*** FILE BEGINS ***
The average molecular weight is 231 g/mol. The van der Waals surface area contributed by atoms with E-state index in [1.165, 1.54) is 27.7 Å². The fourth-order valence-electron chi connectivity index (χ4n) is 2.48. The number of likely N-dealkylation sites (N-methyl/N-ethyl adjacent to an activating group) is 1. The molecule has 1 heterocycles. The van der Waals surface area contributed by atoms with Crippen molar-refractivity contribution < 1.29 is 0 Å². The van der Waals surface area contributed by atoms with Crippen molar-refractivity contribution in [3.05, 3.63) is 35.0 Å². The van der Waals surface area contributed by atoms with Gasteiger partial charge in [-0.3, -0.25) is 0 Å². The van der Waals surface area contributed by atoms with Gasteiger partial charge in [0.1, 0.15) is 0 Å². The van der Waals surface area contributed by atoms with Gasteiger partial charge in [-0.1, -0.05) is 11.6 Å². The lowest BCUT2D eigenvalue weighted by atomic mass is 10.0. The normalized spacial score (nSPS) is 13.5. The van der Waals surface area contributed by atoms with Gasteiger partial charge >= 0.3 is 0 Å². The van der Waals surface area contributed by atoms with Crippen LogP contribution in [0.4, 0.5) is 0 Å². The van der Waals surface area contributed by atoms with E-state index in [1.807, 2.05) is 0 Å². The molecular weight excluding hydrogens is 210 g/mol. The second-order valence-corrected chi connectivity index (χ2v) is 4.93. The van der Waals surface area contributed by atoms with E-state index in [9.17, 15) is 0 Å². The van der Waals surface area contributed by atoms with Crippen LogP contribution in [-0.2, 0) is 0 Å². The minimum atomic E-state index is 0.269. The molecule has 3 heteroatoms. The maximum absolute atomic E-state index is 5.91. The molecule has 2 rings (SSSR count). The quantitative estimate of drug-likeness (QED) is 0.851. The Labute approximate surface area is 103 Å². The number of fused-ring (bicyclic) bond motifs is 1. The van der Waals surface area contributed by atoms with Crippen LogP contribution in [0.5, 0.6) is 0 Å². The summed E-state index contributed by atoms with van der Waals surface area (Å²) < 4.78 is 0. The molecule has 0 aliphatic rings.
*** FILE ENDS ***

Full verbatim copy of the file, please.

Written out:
The average molecular weight is 231 g/mol. The van der Waals surface area contributed by atoms with E-state index in [1.165, 1.54) is 27.7 Å². The fourth-order valence-electron chi connectivity index (χ4n) is 2.48. The number of likely N-dealkylation sites (N-methyl/N-ethyl adjacent to an activating group) is 1. The molecule has 1 heterocycles. The van der Waals surface area contributed by atoms with Crippen molar-refractivity contribution < 1.29 is 0 Å². The van der Waals surface area contributed by atoms with Crippen molar-refractivity contribution in [3.05, 3.63) is 35.0 Å². The van der Waals surface area contributed by atoms with Gasteiger partial charge in [-0.3, -0.25) is 0 Å². The van der Waals surface area contributed by atoms with Gasteiger partial charge in [0.1, 0.15) is 0 Å². The van der Waals surface area contributed by atoms with Gasteiger partial charge in [-0.1, -0.05) is 11.6 Å². The lowest BCUT2D eigenvalue weighted by atomic mass is 10.0. The normalized spacial score (nSPS) is 13.5. The van der Waals surface area contributed by atoms with Gasteiger partial charge >= 0.3 is 0 Å². The van der Waals surface area contributed by atoms with Crippen LogP contribution in [0.4, 0.5) is 0 Å². The van der Waals surface area contributed by atoms with E-state index in [1.807, 2.05) is 0 Å². The molecular weight excluding hydrogens is 210 g/mol. The second-order valence-corrected chi connectivity index (χ2v) is 4.93. The van der Waals surface area contributed by atoms with E-state index in [9.17, 15) is 0 Å². The van der Waals surface area contributed by atoms with Crippen LogP contribution in [-0.2, 0) is 0 Å². The minimum atomic E-state index is 0.269. The molecule has 3 heteroatoms. The maximum absolute atomic E-state index is 5.91. The molecule has 2 rings (SSSR count). The quantitative estimate of drug-likeness (QED) is 0.851. The Labute approximate surface area is 103 Å². The number of fused-ring (bicyclic) bond motifs is 1. The van der Waals surface area contributed by atoms with Crippen LogP contribution in [0.5, 0.6) is 0 Å². The summed E-state index contributed by atoms with van der Waals surface area (Å²) < 4.78 is 0. The molecule has 0 aliphatic rings.